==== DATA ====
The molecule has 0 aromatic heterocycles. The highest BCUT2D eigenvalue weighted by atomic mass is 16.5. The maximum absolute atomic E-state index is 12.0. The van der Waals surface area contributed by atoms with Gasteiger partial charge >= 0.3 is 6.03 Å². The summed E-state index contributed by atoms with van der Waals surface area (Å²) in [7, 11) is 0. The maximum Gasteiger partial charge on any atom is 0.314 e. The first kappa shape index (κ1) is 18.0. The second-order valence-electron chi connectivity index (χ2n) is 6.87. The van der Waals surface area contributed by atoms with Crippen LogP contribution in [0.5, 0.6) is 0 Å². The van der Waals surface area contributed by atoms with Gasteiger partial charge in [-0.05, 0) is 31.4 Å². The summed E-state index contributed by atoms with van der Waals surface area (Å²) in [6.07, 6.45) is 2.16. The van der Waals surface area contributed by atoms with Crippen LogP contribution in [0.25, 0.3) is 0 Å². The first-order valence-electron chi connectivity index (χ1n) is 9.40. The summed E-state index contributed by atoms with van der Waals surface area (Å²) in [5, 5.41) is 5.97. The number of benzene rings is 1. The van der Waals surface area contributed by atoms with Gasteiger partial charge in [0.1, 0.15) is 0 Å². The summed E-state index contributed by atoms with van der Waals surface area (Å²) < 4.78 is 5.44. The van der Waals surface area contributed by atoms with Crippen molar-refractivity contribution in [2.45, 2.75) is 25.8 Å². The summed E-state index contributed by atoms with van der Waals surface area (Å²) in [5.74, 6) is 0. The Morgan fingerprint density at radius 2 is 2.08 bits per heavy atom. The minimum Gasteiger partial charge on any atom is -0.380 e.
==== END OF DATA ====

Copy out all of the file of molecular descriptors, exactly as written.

The molecule has 0 aromatic heterocycles. The highest BCUT2D eigenvalue weighted by atomic mass is 16.5. The maximum absolute atomic E-state index is 12.0. The van der Waals surface area contributed by atoms with Gasteiger partial charge >= 0.3 is 6.03 Å². The summed E-state index contributed by atoms with van der Waals surface area (Å²) in [7, 11) is 0. The maximum Gasteiger partial charge on any atom is 0.314 e. The first kappa shape index (κ1) is 18.0. The second-order valence-electron chi connectivity index (χ2n) is 6.87. The van der Waals surface area contributed by atoms with Crippen LogP contribution in [0.5, 0.6) is 0 Å². The van der Waals surface area contributed by atoms with Gasteiger partial charge in [-0.05, 0) is 31.4 Å². The summed E-state index contributed by atoms with van der Waals surface area (Å²) in [6.07, 6.45) is 2.16. The van der Waals surface area contributed by atoms with Crippen LogP contribution in [0.25, 0.3) is 0 Å². The first-order valence-electron chi connectivity index (χ1n) is 9.40. The summed E-state index contributed by atoms with van der Waals surface area (Å²) in [5, 5.41) is 5.97. The number of benzene rings is 1. The van der Waals surface area contributed by atoms with Gasteiger partial charge in [0.1, 0.15) is 0 Å². The summed E-state index contributed by atoms with van der Waals surface area (Å²) < 4.78 is 5.44. The van der Waals surface area contributed by atoms with Crippen molar-refractivity contribution in [2.45, 2.75) is 25.8 Å². The summed E-state index contributed by atoms with van der Waals surface area (Å²) in [5.74, 6) is 0. The Morgan fingerprint density at radius 2 is 2.08 bits per heavy atom. The minimum Gasteiger partial charge on any atom is -0.380 e.